Intersection for the Arts, San Francisco's oldest alternative arts group, is in dire financial straits. After nearly 50 years, the group announced yesterday that it would stop producing new work at the end of this month.
According to the Chronicle, which shares space with the arts group at Mission and Fifth Streets, the groups will be "restructuring" and laying off most of the staff. From the Chronicle:
Yancy Widmer, chair of the board of directors, and outgoing interim Executive Director Arthur Combs detailed what they called the restructuring of the organization. Due to "deeply challenged" finances, the board is laying off most of the staff and reverting to a fiscal sponsorship and rental space model. The performance programs announced through this summer will take place as scheduled.
"The action wasn't a surprise," says Sean San José, Intersection's performing arts director and co-founder of resident theater company Campo Santo. "The severity of it was. The idea that the programming could not exist is something of a shock to me."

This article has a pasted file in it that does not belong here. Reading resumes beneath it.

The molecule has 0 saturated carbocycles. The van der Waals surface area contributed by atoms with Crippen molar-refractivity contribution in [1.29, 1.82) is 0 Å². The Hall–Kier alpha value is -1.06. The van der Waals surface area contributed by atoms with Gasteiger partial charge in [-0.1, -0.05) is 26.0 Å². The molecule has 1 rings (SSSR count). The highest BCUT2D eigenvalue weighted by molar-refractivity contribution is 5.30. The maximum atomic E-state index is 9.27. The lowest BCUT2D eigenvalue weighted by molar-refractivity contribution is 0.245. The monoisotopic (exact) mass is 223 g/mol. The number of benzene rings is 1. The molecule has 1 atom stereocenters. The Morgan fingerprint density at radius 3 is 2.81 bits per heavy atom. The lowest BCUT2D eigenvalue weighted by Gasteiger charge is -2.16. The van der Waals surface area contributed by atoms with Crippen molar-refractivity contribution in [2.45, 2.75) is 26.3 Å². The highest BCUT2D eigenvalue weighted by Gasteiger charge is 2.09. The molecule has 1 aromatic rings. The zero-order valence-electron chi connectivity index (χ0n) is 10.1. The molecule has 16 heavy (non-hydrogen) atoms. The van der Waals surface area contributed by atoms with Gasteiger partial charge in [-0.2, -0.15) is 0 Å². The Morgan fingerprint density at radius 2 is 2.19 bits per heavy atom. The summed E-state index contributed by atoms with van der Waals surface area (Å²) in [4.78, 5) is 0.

The organization was founded in North Beach in 1965 to serve disadvantaged youth and artists who objected to the Vietnam War. In more recent years, the organization served as an incubator for artists of all backgrounds by providing residencies, fellowships and sponsorships in addition to performances and exhibitions. Notable Most recently, Intersection's resident theater company Campo Santo has been gathering rave reviews for Chinaka Hoge's play "Chasing Mehserle."
Intersection will keep their space at 925 Mission Street while it works out new relationships with their resident artists.